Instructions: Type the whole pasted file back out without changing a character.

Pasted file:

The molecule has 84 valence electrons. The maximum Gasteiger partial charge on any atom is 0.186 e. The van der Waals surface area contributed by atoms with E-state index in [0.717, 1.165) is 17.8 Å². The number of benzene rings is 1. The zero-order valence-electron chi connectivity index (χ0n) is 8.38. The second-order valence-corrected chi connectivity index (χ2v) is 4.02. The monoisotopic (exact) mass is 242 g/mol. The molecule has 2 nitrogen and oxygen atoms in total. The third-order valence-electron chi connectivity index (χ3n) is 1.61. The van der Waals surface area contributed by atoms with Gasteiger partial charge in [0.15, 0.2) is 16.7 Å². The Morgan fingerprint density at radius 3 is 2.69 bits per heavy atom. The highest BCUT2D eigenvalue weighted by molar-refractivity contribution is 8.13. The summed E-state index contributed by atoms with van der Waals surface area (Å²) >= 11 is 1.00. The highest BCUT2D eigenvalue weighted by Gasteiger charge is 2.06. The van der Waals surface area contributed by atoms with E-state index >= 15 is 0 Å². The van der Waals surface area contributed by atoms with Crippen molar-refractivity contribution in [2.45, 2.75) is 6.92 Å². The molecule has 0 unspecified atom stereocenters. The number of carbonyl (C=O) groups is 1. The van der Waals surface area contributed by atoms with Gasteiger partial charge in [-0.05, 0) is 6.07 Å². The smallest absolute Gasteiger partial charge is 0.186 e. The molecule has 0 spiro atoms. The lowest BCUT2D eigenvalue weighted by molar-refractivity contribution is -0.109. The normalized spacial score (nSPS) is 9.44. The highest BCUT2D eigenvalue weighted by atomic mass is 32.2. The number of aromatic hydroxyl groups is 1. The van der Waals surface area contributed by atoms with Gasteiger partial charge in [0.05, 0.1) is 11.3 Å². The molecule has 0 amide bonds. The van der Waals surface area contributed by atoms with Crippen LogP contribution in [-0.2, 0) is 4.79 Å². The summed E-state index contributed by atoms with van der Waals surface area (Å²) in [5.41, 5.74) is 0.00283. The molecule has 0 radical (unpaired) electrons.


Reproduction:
The molecule has 84 valence electrons. The maximum Gasteiger partial charge on any atom is 0.186 e. The van der Waals surface area contributed by atoms with E-state index in [0.717, 1.165) is 17.8 Å². The number of benzene rings is 1. The zero-order valence-electron chi connectivity index (χ0n) is 8.38. The second-order valence-corrected chi connectivity index (χ2v) is 4.02. The monoisotopic (exact) mass is 242 g/mol. The molecule has 2 nitrogen and oxygen atoms in total. The third-order valence-electron chi connectivity index (χ3n) is 1.61. The van der Waals surface area contributed by atoms with Gasteiger partial charge in [0.15, 0.2) is 16.7 Å². The Morgan fingerprint density at radius 3 is 2.69 bits per heavy atom. The highest BCUT2D eigenvalue weighted by molar-refractivity contribution is 8.13. The summed E-state index contributed by atoms with van der Waals surface area (Å²) >= 11 is 1.00. The highest BCUT2D eigenvalue weighted by Gasteiger charge is 2.06. The van der Waals surface area contributed by atoms with E-state index >= 15 is 0 Å². The van der Waals surface area contributed by atoms with Crippen molar-refractivity contribution in [2.45, 2.75) is 6.92 Å². The molecule has 0 unspecified atom stereocenters. The number of carbonyl (C=O) groups is 1. The van der Waals surface area contributed by atoms with Gasteiger partial charge in [-0.05, 0) is 6.07 Å². The smallest absolute Gasteiger partial charge is 0.186 e. The molecule has 0 spiro atoms. The lowest BCUT2D eigenvalue weighted by molar-refractivity contribution is -0.109. The normalized spacial score (nSPS) is 9.44. The highest BCUT2D eigenvalue weighted by atomic mass is 32.2. The number of aromatic hydroxyl groups is 1. The van der Waals surface area contributed by atoms with Gasteiger partial charge in [0.05, 0.1) is 11.3 Å². The molecule has 0 amide bonds. The van der Waals surface area contributed by atoms with Crippen LogP contribution in [-0.2, 0) is 4.79 Å². The summed E-state index contributed by atoms with van der Waals surface area (Å²) in [5.41, 5.74) is 0.00283. The molecule has 0 radical (unpaired) electrons.